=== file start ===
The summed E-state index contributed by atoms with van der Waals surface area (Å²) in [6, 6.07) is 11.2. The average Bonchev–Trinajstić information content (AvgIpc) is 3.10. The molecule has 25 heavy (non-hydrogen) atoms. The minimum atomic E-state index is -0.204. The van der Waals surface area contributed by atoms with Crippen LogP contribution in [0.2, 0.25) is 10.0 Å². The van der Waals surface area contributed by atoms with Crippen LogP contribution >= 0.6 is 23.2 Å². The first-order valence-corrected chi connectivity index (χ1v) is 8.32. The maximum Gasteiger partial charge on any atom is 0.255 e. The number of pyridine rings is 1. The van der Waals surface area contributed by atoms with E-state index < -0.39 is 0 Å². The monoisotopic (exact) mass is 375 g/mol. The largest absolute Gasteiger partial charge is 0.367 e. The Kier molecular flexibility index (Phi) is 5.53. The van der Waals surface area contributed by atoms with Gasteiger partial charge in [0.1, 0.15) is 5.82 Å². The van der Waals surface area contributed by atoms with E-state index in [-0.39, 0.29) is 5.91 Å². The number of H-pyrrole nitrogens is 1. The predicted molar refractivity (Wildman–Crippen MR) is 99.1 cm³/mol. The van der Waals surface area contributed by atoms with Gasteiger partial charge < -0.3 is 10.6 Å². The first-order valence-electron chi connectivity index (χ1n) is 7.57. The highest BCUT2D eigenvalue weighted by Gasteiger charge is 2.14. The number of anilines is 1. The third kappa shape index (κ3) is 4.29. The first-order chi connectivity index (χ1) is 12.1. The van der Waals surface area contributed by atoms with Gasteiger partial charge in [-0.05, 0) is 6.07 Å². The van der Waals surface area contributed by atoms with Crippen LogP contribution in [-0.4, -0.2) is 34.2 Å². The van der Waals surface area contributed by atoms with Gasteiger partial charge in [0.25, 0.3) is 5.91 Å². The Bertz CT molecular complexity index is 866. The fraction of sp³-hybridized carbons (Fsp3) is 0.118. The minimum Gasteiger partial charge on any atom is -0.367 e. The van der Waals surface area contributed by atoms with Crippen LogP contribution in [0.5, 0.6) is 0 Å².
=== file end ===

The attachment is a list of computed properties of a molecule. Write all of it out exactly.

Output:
The summed E-state index contributed by atoms with van der Waals surface area (Å²) in [6, 6.07) is 11.2. The average Bonchev–Trinajstić information content (AvgIpc) is 3.10. The molecule has 25 heavy (non-hydrogen) atoms. The minimum atomic E-state index is -0.204. The van der Waals surface area contributed by atoms with Crippen LogP contribution in [0.2, 0.25) is 10.0 Å². The van der Waals surface area contributed by atoms with Crippen LogP contribution >= 0.6 is 23.2 Å². The first-order valence-corrected chi connectivity index (χ1v) is 8.32. The maximum Gasteiger partial charge on any atom is 0.255 e. The number of pyridine rings is 1. The van der Waals surface area contributed by atoms with E-state index < -0.39 is 0 Å². The monoisotopic (exact) mass is 375 g/mol. The largest absolute Gasteiger partial charge is 0.367 e. The Kier molecular flexibility index (Phi) is 5.53. The van der Waals surface area contributed by atoms with Gasteiger partial charge in [0.1, 0.15) is 5.82 Å². The van der Waals surface area contributed by atoms with E-state index in [-0.39, 0.29) is 5.91 Å². The number of H-pyrrole nitrogens is 1. The predicted molar refractivity (Wildman–Crippen MR) is 99.1 cm³/mol. The van der Waals surface area contributed by atoms with Gasteiger partial charge < -0.3 is 10.6 Å². The first-order valence-electron chi connectivity index (χ1n) is 7.57. The highest BCUT2D eigenvalue weighted by Gasteiger charge is 2.14. The number of anilines is 1. The third kappa shape index (κ3) is 4.29. The first-order chi connectivity index (χ1) is 12.1. The van der Waals surface area contributed by atoms with Gasteiger partial charge in [-0.05, 0) is 6.07 Å². The van der Waals surface area contributed by atoms with Crippen LogP contribution in [-0.4, -0.2) is 34.2 Å². The van der Waals surface area contributed by atoms with Gasteiger partial charge in [0.25, 0.3) is 5.91 Å². The Bertz CT molecular complexity index is 866. The fraction of sp³-hybridized carbons (Fsp3) is 0.118. The minimum Gasteiger partial charge on any atom is -0.367 e. The van der Waals surface area contributed by atoms with Crippen LogP contribution in [0.5, 0.6) is 0 Å².